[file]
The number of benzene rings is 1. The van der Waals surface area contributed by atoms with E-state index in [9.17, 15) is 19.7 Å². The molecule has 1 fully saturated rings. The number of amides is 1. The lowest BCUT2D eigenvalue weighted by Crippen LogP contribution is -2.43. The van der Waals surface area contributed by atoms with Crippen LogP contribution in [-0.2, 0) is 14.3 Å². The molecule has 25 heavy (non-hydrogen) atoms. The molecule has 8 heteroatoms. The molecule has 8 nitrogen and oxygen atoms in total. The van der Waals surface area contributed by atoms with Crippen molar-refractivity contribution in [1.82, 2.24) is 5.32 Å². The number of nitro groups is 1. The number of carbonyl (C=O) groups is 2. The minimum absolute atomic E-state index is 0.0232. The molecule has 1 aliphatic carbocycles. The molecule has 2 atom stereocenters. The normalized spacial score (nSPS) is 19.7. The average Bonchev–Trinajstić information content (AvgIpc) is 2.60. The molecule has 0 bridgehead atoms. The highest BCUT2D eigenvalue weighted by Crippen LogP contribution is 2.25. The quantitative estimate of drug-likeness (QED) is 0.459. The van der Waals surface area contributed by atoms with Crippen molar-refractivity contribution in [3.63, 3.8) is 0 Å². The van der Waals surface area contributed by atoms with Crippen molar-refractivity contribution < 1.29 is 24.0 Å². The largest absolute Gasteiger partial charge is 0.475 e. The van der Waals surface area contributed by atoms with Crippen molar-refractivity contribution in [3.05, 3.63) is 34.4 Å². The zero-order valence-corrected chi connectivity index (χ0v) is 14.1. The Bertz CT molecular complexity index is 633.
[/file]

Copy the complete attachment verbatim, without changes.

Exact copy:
The number of benzene rings is 1. The van der Waals surface area contributed by atoms with E-state index in [9.17, 15) is 19.7 Å². The molecule has 1 fully saturated rings. The number of amides is 1. The lowest BCUT2D eigenvalue weighted by Crippen LogP contribution is -2.43. The van der Waals surface area contributed by atoms with Crippen LogP contribution in [-0.2, 0) is 14.3 Å². The molecule has 25 heavy (non-hydrogen) atoms. The molecule has 8 heteroatoms. The molecule has 8 nitrogen and oxygen atoms in total. The van der Waals surface area contributed by atoms with Crippen molar-refractivity contribution in [1.82, 2.24) is 5.32 Å². The number of nitro groups is 1. The number of carbonyl (C=O) groups is 2. The minimum absolute atomic E-state index is 0.0232. The molecule has 1 aliphatic carbocycles. The molecule has 2 atom stereocenters. The normalized spacial score (nSPS) is 19.7. The average Bonchev–Trinajstić information content (AvgIpc) is 2.60. The molecule has 0 bridgehead atoms. The highest BCUT2D eigenvalue weighted by Crippen LogP contribution is 2.25. The quantitative estimate of drug-likeness (QED) is 0.459. The van der Waals surface area contributed by atoms with Crippen molar-refractivity contribution in [3.63, 3.8) is 0 Å². The van der Waals surface area contributed by atoms with Crippen molar-refractivity contribution < 1.29 is 24.0 Å². The largest absolute Gasteiger partial charge is 0.475 e. The van der Waals surface area contributed by atoms with Crippen molar-refractivity contribution in [3.05, 3.63) is 34.4 Å². The zero-order valence-corrected chi connectivity index (χ0v) is 14.1. The Bertz CT molecular complexity index is 633.